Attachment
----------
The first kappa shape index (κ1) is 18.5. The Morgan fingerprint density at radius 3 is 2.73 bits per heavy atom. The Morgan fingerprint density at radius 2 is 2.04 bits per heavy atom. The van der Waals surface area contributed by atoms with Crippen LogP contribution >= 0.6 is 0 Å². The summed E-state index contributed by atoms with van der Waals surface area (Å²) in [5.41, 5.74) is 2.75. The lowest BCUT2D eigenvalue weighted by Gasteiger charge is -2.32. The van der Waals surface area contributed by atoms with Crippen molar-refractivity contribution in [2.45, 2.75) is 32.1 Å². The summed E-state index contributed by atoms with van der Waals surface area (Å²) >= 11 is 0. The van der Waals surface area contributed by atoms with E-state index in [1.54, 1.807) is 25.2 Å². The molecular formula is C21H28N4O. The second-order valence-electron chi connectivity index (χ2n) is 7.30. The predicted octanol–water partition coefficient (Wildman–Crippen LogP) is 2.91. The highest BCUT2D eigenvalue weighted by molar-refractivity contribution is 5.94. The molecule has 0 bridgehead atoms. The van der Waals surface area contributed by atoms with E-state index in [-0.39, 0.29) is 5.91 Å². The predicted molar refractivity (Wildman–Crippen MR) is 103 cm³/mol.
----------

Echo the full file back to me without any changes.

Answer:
The first kappa shape index (κ1) is 18.5. The Morgan fingerprint density at radius 3 is 2.73 bits per heavy atom. The Morgan fingerprint density at radius 2 is 2.04 bits per heavy atom. The van der Waals surface area contributed by atoms with Crippen LogP contribution >= 0.6 is 0 Å². The summed E-state index contributed by atoms with van der Waals surface area (Å²) in [5.41, 5.74) is 2.75. The lowest BCUT2D eigenvalue weighted by Gasteiger charge is -2.32. The van der Waals surface area contributed by atoms with Crippen molar-refractivity contribution in [2.45, 2.75) is 32.1 Å². The summed E-state index contributed by atoms with van der Waals surface area (Å²) >= 11 is 0. The van der Waals surface area contributed by atoms with E-state index in [1.54, 1.807) is 25.2 Å². The molecular formula is C21H28N4O. The second-order valence-electron chi connectivity index (χ2n) is 7.30. The predicted octanol–water partition coefficient (Wildman–Crippen LogP) is 2.91. The highest BCUT2D eigenvalue weighted by molar-refractivity contribution is 5.94. The molecule has 0 bridgehead atoms. The van der Waals surface area contributed by atoms with E-state index in [-0.39, 0.29) is 5.91 Å². The predicted molar refractivity (Wildman–Crippen MR) is 103 cm³/mol.